- Why did you focus on the study of lymphomas?

I suppose I could say it happened by chance. The first research work I did, when I was doing my Master's in oncology, was the study of T lymphocyte and NK cells. When I was in Salamanca I started studying lymphoproliferative syndromes, and lymphomas are in this group of hematological diseases. From there, my doctoral thesis and my work at the IJC have continued along those lines.

- Let us assume that a 41-year-old-woman is diagnosed as having diffuse large B-cell non-Hodgkin lymphoma and that she is also infected with HIV. What is the difference between her being diagnosed today in comparison with what would have been the diagnosis 25 years ago?

The HIV virus was only discovered 33 years ago (1983) so 25 years ago the treatments available for HIV were not very effective and patients with HIV did not have a very long life expectancy. At that time attention was focused on combating HIV rather than on the lymphoma. HIV was a devastating disease and when a lymphoma was diagnosed in such patients their general condition was a very delicate one. When possible, chemotherapy was applied for the lymphoma but the associated complications were very frequent and this led to the dosage being reduced and long pauses between cycles of treatment. The results obtained were correspondingly disappointing. In this regard we must applaud the progress that has been made in research into HIV, thanks to which, these days, patients infected with HIV are treated in the same way as patients who are not infected. 

Dr. Maria Joao with Dr. Tomás Navarro, lead researcher at the IJC lymphoid neoplasms research group.

- How would you describe a research centre like the IJC? Why is it interesting?

The IJC is a centre specifically for research into leukaemia. As such, it is quite unique in the world. There are great advantages in bringing different researchers together, all of them devoted to the study of different kinds of leukaemia and other malignant blood diseases, because it facilitates the exchange of information and experience. The IJC has other interesting aspects, the fact, for example, that it is spread over three campuses, each of which is near a major hospital.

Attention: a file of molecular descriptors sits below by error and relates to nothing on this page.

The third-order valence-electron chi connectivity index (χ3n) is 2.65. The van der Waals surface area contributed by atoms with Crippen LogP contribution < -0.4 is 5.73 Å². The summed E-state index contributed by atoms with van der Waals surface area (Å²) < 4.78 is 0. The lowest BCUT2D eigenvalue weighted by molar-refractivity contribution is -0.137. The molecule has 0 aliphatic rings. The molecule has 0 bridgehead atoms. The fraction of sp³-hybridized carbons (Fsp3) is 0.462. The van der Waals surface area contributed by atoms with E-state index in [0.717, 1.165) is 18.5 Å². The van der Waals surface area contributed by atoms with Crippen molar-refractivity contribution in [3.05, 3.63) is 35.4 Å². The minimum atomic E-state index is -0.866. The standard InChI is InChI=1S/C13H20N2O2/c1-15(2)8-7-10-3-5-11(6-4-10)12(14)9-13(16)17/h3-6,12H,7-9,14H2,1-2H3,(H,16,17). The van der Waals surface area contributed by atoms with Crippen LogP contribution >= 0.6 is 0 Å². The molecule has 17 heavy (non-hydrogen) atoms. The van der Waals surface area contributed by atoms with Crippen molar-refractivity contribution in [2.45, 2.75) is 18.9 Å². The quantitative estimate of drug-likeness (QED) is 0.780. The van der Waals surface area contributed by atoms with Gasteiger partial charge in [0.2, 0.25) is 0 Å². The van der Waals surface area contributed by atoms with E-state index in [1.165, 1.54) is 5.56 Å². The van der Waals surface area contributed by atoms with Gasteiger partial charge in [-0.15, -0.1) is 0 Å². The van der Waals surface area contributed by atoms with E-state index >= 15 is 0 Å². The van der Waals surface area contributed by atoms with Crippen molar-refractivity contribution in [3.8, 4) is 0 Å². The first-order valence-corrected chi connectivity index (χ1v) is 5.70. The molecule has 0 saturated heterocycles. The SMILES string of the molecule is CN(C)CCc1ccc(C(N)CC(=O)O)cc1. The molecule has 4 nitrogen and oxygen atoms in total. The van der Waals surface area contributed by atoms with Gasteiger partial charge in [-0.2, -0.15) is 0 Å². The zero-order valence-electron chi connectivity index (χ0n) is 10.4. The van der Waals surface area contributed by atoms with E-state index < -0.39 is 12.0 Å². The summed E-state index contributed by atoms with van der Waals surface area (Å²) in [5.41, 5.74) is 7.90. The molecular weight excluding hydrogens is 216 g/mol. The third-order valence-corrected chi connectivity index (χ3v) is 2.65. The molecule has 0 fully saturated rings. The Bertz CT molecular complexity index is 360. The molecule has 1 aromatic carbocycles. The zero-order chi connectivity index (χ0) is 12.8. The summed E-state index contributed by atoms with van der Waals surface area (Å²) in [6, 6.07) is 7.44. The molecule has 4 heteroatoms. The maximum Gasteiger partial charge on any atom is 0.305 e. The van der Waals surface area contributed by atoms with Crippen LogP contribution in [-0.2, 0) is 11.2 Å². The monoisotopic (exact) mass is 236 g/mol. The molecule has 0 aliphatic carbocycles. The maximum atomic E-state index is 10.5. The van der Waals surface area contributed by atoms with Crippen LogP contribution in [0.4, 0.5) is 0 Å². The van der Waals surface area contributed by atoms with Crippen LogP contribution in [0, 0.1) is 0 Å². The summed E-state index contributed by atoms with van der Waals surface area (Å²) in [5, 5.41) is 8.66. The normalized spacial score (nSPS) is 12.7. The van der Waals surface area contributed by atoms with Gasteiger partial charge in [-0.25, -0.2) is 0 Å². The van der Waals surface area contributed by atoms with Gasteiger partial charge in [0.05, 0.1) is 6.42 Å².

- What is your working day like?

I think I spend my days like most of my colleagues. There isn't much time for activities outside the world of work. Basically I spend my time in the laboratory.

- What do you most and least like about your work?

What I most like about my work is being able to study and to be constantly learning. Every day is a challenge and there is something new all the time. Routine is something that does not exist in the life of a researcher.

What I least like is the way in which research is funded and the way it is regarded by society. Everyone recognises the effort involved, but the life of a researcher is a precarious one. Society comforts itself by thinking our work is a vocation. Yes, it is a vocation, like many others, but that does not mean that we have to do our work, develop our projects and eke a living on the basis of grants.

I spend a great deal of my time in summarising projects for calls to tender for grants, filling in forms, ticking boxes. There is a great deal of bureaucracy involved in the whole process and it is a difficult process because the percentage of projects that are awarded funding is a small one. 

Webpage updated 08/24/2016 13:21:06